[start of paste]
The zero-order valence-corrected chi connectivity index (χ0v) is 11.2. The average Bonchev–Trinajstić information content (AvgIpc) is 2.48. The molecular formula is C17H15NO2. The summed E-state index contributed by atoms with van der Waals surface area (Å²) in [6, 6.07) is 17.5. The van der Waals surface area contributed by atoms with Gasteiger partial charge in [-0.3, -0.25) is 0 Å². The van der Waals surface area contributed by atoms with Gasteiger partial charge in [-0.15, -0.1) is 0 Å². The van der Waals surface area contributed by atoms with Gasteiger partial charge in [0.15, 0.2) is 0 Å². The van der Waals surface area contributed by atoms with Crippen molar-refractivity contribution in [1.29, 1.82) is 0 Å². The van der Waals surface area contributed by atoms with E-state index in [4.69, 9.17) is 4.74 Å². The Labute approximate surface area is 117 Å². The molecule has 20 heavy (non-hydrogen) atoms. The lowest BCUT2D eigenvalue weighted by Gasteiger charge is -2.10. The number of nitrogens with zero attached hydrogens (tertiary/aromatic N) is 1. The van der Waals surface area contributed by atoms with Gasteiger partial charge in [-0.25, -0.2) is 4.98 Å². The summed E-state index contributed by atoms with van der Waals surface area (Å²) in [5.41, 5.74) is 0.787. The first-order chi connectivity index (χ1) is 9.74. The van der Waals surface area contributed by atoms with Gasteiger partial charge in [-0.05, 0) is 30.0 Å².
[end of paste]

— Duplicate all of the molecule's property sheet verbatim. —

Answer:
The zero-order valence-corrected chi connectivity index (χ0v) is 11.2. The average Bonchev–Trinajstić information content (AvgIpc) is 2.48. The molecular formula is C17H15NO2. The summed E-state index contributed by atoms with van der Waals surface area (Å²) in [6, 6.07) is 17.5. The van der Waals surface area contributed by atoms with Gasteiger partial charge in [-0.3, -0.25) is 0 Å². The van der Waals surface area contributed by atoms with Gasteiger partial charge in [-0.15, -0.1) is 0 Å². The van der Waals surface area contributed by atoms with Gasteiger partial charge in [0.15, 0.2) is 0 Å². The van der Waals surface area contributed by atoms with Crippen molar-refractivity contribution in [1.29, 1.82) is 0 Å². The van der Waals surface area contributed by atoms with E-state index in [4.69, 9.17) is 4.74 Å². The Labute approximate surface area is 117 Å². The molecule has 20 heavy (non-hydrogen) atoms. The lowest BCUT2D eigenvalue weighted by Gasteiger charge is -2.10. The number of nitrogens with zero attached hydrogens (tertiary/aromatic N) is 1. The van der Waals surface area contributed by atoms with Gasteiger partial charge in [-0.25, -0.2) is 4.98 Å². The summed E-state index contributed by atoms with van der Waals surface area (Å²) in [5.41, 5.74) is 0.787. The first-order chi connectivity index (χ1) is 9.74. The van der Waals surface area contributed by atoms with Gasteiger partial charge in [-0.05, 0) is 30.0 Å².